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Girls, not brides: Study explores what drives early marriages among girls in India and Ethiopia

Read time: 3 mins

Marrying off girls before they are eighteen years of age, also called early marriage, is a norm in many communities across the world. It is estimated that 15 million girls are married by the age of 18 each year in the world. India has the highest number of child marriages in the world with 27% of its girls married off early, albeit the practice has been declared illegal. In Ethiopia, two in every five girls are married before they turn 18. Early marriage has various social consequences, with discontinuation of education being the pronounced one. Girls are pulled out of school, married off and are expected to shoulder the responsibility of the household.

In a recent study, researchers from India, Ethiopia and the USA have investigated how education and early marriage are related by studying the cases of affected girls in India and Ethiopia. “India and Ethiopia are among nations with the highest rates of child marriage in the world and given their population size, this amounts to substantial numbers of affected girls in these nations”, says Dr. Anita Raj, Director of the University of California, San Diego’s Center on Gender Equity and Health, and the corresponding author of the study.

In this study, published in the journal BMC Public Health, the researchers have analysed how early marriage and low income result in the cessation of education for these girls. They used data collected from 45 participants of two social outreach programmes—Oromia Development Association (ODA), run in Oromia region of Ethiopia and Regional Initiative for Sexual Health for Today’s Adolescents (RISHTA), from Jharkhand in India. Both these programmes educate participants about early marriage and associated health risks, contraception and family planning, and provide vocational training to help build better career opportunities for them.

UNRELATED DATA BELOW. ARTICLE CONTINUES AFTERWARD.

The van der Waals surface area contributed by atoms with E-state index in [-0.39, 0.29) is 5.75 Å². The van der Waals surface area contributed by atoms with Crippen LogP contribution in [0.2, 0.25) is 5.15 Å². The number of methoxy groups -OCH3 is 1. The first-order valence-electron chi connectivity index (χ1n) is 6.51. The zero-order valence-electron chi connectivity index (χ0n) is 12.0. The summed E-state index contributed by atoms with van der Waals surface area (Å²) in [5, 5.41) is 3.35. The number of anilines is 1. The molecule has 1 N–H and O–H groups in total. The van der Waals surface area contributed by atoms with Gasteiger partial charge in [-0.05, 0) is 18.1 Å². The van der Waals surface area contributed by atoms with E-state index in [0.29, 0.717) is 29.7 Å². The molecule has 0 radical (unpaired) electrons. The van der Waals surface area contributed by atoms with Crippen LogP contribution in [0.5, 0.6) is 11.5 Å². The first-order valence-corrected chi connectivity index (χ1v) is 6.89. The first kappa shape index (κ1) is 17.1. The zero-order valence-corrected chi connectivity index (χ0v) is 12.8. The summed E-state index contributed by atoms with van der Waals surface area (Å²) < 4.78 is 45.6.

The researchers found that girls education was often devalued in many communities as they believed that educated girls turn hostile to marriage and parents, and may engage in premarital sex, resulting in their expulsion from their communities. Many parents thought that such practices reduce the ‘value’ of the girl in the marriage market. The associated financial costs of education also acted as another barrier. There were also fewer career opportunities for well-educated women, further dissuading them from pursuing secondary education. Problems of poor infrastructure and harassment of school-going girls were found only in Ethiopia.

In spite of such constraints, the researchers noticed that parental support and assistance from outreach programmes, like ODA and RISHTA, helped young girls complete their secondary education. In many cases, girls were found to be motivated to continue studying and become self-reliant. Literacy was slowly being recognised as beneficial as it seemed to improve life skills, better family planning skills, enhance career opportunities and provide financial independence among many others.

The study involves data from two specific case studies in two diverse countries, and hence, the results cannot be generalised, say the authors. The data may also be biased since the participants involved in the study were all exposed to some social outreach programme spreading awareness about continuing their education.

“I think that the findings were specific to girls exposed to this child marriage prevention/sexual health promotion program for girls, and in contexts where the early marriage of girls remains the norm”, agrees Dr Raj. The study also did not focus on the girl’s education irrespective of the girls marital status and hence the reasons for dropping out of school cannot be accurately pinpointed.

Today, there are many government-run initiatives in both these countries to encourage continued education of girls, which could lower the rate of early marriages. However, unless there is an accompanying social change, these are inadequate, opine the researchers.

“Educating girls in the absence of broader social change to build upon girls’ developed strengths and with a gender equality lens will be inadequate to address early marriage and the sequelae of social and health concerns that accompany it”, they conclude.